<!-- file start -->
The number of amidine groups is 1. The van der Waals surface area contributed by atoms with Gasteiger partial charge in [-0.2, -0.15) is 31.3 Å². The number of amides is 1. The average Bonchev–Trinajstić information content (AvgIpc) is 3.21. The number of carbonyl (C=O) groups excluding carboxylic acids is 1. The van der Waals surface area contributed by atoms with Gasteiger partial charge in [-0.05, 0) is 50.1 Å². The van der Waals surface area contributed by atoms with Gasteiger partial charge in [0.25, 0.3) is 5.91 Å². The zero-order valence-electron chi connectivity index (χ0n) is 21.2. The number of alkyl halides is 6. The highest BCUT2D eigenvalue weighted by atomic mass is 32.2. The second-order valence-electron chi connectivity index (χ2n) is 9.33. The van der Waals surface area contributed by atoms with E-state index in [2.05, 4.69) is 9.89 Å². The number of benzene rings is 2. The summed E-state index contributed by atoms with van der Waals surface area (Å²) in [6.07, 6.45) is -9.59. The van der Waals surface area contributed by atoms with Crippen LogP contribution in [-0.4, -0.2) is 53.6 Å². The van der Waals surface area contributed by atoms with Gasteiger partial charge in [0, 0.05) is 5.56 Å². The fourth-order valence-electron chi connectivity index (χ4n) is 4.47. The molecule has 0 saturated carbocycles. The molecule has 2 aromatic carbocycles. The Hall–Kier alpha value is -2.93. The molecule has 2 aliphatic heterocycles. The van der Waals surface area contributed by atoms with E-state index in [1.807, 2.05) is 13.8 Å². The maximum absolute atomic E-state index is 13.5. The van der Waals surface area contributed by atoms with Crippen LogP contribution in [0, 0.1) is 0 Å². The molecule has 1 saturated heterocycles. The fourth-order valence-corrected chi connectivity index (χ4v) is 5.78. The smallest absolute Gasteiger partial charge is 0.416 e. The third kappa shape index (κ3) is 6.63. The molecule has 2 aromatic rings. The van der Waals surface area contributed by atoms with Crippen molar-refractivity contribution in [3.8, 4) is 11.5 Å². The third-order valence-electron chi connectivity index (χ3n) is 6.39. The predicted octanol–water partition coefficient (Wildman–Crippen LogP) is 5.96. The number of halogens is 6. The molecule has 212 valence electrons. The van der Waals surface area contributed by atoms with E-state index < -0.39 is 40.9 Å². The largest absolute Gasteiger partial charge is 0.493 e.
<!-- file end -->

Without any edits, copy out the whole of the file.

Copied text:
The number of amidine groups is 1. The van der Waals surface area contributed by atoms with Gasteiger partial charge in [-0.2, -0.15) is 31.3 Å². The number of amides is 1. The average Bonchev–Trinajstić information content (AvgIpc) is 3.21. The number of carbonyl (C=O) groups excluding carboxylic acids is 1. The van der Waals surface area contributed by atoms with Gasteiger partial charge in [-0.05, 0) is 50.1 Å². The van der Waals surface area contributed by atoms with Gasteiger partial charge in [0.25, 0.3) is 5.91 Å². The zero-order valence-electron chi connectivity index (χ0n) is 21.2. The number of alkyl halides is 6. The highest BCUT2D eigenvalue weighted by atomic mass is 32.2. The second-order valence-electron chi connectivity index (χ2n) is 9.33. The van der Waals surface area contributed by atoms with E-state index in [2.05, 4.69) is 9.89 Å². The number of benzene rings is 2. The summed E-state index contributed by atoms with van der Waals surface area (Å²) in [6.07, 6.45) is -9.59. The van der Waals surface area contributed by atoms with Crippen LogP contribution in [-0.4, -0.2) is 53.6 Å². The van der Waals surface area contributed by atoms with Gasteiger partial charge in [0, 0.05) is 5.56 Å². The fourth-order valence-electron chi connectivity index (χ4n) is 4.47. The molecule has 0 saturated carbocycles. The molecule has 2 aromatic carbocycles. The Hall–Kier alpha value is -2.93. The molecule has 2 aliphatic heterocycles. The van der Waals surface area contributed by atoms with E-state index in [1.807, 2.05) is 13.8 Å². The maximum absolute atomic E-state index is 13.5. The van der Waals surface area contributed by atoms with Crippen LogP contribution in [0, 0.1) is 0 Å². The molecule has 1 saturated heterocycles. The fourth-order valence-corrected chi connectivity index (χ4v) is 5.78. The smallest absolute Gasteiger partial charge is 0.416 e. The third kappa shape index (κ3) is 6.63. The molecule has 2 aromatic rings. The van der Waals surface area contributed by atoms with Crippen molar-refractivity contribution in [3.8, 4) is 11.5 Å². The third-order valence-electron chi connectivity index (χ3n) is 6.39. The predicted octanol–water partition coefficient (Wildman–Crippen LogP) is 5.96. The number of halogens is 6. The molecule has 212 valence electrons. The van der Waals surface area contributed by atoms with E-state index < -0.39 is 40.9 Å². The largest absolute Gasteiger partial charge is 0.493 e.